There’s a wondrous quality to grand gestures, hyperboles holding true and against-all-odds triumph. With so much to be disappointed about and so little inspiration, any shred of truth in extraordinary achievements and impressive individuals infuses hope.
Such magnificent reality carries much promise on celluloid. At least, director Ketan Mehta seems convinced of its potential considering his past few films revolved around real life figures like Sardar Vallabhai Patel (Sardar), Mangal Pandey (The Rising) and Raja Ravi Varma (Rang Rasiya).
What he doesn’t realise is that his enthusiasm for trimmings and affectations, even when the content is sufficiently dramatic on its own, distracts and disengages. Mehta cannot resist making the same mistakes in his latest biopic Manjhi The Mountain Man, a middling effort chronicling the incredible struggle of Dashrath Manjhi (brought to life by a spellbinding Nawazuddin Siddiqui.).
The premise is good. Mighty good. A man of no resources, hailing from Gehlore village in Bihar, resolves to cut through a tall mountain single-handedly for the purpose of creating a path using a modest hammer and chisel. Events leading to this over two-decades long commitment and how it all comes about are recounted in Manjhi, which spans over five decades.
The film travels to and fro in time — even as our titular hero toils in a gravelly, severe landscape — through episodes marked by a shifting socio-political climate.
Mehta grabs the opportunity to stuff in every conceivable scenario– be it the prevalence of child marriage and bonded labour, subjugation of farmers and their wives, rampant casteism carried out by the vile village landlords (Tigmanshu Dhulia, Pankaj Tripathi), Naxilism, the era of Indira Gandhi-declared (Deepa Sahi intentionally/unintentionally parodying the former Indian Prime Minister) emergency or a nasty drought forcing villagers to abandon town.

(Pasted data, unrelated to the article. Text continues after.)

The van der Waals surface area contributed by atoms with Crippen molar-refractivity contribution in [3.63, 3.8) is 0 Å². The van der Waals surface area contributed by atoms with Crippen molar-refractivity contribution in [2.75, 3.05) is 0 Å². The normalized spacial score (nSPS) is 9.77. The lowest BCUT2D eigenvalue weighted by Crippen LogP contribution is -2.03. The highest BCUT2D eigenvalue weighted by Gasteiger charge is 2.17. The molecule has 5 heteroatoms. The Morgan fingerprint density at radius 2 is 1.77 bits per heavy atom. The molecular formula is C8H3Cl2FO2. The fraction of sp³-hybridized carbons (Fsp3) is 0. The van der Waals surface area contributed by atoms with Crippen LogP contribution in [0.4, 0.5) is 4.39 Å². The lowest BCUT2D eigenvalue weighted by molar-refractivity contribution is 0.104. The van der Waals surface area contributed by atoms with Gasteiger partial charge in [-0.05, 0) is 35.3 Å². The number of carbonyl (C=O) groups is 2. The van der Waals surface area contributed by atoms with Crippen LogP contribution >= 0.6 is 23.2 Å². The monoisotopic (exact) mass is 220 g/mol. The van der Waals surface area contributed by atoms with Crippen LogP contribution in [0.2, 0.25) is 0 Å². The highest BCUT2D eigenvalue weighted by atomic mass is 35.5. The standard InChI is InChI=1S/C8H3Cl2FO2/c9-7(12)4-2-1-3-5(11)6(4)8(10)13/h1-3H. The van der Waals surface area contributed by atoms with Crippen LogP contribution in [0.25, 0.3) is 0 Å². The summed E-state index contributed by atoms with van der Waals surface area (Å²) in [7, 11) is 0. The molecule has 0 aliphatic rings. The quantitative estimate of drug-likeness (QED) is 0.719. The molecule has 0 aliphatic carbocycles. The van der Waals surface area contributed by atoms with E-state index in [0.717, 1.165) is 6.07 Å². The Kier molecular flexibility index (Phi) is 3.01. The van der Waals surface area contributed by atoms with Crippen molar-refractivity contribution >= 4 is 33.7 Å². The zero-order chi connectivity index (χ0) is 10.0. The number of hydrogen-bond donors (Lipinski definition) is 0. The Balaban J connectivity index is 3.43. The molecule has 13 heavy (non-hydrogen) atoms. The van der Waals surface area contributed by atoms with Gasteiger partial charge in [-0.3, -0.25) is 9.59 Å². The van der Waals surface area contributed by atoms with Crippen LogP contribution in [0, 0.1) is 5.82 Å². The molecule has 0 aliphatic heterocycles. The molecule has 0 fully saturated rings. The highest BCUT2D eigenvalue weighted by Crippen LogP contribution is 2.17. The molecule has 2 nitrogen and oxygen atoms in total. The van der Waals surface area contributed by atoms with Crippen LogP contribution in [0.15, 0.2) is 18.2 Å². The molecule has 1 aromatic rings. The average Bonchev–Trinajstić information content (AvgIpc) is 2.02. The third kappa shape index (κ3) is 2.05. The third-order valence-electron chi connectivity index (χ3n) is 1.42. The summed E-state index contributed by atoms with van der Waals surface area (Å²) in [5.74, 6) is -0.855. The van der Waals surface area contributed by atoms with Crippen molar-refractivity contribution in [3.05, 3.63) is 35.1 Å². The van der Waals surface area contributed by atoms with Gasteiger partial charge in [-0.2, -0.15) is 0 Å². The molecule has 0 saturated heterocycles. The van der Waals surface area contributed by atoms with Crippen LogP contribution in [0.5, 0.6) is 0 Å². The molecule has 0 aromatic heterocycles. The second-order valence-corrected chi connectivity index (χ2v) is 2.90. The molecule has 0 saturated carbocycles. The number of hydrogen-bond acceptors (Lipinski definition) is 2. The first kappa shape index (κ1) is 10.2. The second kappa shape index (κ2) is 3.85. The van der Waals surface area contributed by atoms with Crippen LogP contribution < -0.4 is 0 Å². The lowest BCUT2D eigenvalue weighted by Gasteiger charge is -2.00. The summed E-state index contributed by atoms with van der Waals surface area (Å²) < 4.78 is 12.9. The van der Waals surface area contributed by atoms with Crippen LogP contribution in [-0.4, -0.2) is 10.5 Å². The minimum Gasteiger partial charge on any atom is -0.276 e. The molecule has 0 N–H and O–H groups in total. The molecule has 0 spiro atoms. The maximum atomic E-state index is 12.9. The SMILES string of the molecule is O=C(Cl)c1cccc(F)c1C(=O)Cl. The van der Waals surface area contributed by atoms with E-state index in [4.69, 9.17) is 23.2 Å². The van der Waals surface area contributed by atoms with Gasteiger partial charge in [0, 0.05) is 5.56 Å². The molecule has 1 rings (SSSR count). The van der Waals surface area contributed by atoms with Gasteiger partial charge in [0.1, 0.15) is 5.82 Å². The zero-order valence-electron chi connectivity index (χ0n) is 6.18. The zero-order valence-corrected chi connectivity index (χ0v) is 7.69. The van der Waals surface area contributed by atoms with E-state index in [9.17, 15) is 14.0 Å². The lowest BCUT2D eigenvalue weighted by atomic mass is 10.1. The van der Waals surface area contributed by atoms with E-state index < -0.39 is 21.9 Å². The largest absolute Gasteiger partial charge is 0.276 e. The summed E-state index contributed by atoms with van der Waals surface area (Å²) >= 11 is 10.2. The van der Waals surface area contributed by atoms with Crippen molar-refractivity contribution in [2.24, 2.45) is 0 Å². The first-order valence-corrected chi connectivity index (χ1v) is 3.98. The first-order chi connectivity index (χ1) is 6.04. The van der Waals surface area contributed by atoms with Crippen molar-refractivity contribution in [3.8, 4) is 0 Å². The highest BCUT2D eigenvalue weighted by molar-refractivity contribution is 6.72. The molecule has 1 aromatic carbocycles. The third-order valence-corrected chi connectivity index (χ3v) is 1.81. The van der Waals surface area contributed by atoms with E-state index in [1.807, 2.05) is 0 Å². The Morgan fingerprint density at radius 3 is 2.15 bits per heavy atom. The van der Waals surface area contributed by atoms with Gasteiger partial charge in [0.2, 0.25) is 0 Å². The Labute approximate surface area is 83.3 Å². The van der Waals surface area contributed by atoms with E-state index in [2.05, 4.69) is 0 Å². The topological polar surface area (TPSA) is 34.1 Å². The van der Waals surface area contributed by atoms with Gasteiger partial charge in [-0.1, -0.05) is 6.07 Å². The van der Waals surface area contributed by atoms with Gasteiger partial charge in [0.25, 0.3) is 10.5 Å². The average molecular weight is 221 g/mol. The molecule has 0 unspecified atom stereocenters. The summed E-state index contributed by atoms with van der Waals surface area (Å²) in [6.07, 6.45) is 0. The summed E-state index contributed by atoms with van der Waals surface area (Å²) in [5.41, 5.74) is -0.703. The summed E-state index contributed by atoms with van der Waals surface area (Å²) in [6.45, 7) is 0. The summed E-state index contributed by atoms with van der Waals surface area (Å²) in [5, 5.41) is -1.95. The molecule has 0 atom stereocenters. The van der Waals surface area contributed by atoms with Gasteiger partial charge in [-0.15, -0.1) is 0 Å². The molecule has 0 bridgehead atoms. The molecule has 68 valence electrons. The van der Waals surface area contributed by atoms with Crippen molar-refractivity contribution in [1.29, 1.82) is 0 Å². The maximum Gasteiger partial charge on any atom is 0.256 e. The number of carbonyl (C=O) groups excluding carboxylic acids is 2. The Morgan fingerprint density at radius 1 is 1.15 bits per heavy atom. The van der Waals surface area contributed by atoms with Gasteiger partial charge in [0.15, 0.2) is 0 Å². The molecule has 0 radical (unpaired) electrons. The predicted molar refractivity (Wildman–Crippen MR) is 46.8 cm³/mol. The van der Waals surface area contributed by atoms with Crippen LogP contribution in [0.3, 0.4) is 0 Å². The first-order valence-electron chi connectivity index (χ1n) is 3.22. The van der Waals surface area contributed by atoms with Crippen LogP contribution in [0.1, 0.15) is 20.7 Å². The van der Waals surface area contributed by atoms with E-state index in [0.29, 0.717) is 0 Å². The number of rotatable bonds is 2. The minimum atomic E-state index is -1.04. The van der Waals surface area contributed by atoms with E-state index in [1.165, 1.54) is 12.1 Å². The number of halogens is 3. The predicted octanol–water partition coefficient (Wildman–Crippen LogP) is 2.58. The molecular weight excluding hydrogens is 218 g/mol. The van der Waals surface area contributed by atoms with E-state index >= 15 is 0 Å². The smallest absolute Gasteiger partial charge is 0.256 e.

There’s obvious ambition at play here but the random, superficial and superfluous nature of these incidents never quite explains its influence on Manjhi’s mind, method or madness.
Plus, some of it is just so flimsily executed. The sequence with the Naxalites (led by Prashant Narayan) starts and ends on a note so abrupt, it’s plain comical. A corpse floating in a village pond surrounded by strategically arranged lotuses to create postcard morbidity, how stagy is that? Moreover, muahahaha-ing villains, better suited for a 80s potboiler, disrupt the enormous believability its leading man is striving for, in his dynamic delivery of a dedicated soul.
Nawaz tenderly conveys his ardour for his spunky wife Phaguniya (a lovely Radhika Apte), which is crucial to the challenge he’ll eventually grab on. At the same time, how his hatred for the wretched mountain changes into care and understanding is vague. His transformation from romantic to activist isn’t fleshed out at all but the talented actor offers a spiritual know-how entirely based on his active instincts. Under keener direction, an allegory would unravel and enthral. On its own, it’s just a possibility unexplored.
Still Manjhi is watchable purely because of this actor’s grasp of a wilful, persevering personality recognised by his passion not poverty. It’s a distinction Nawaz duly delivers, if not the film.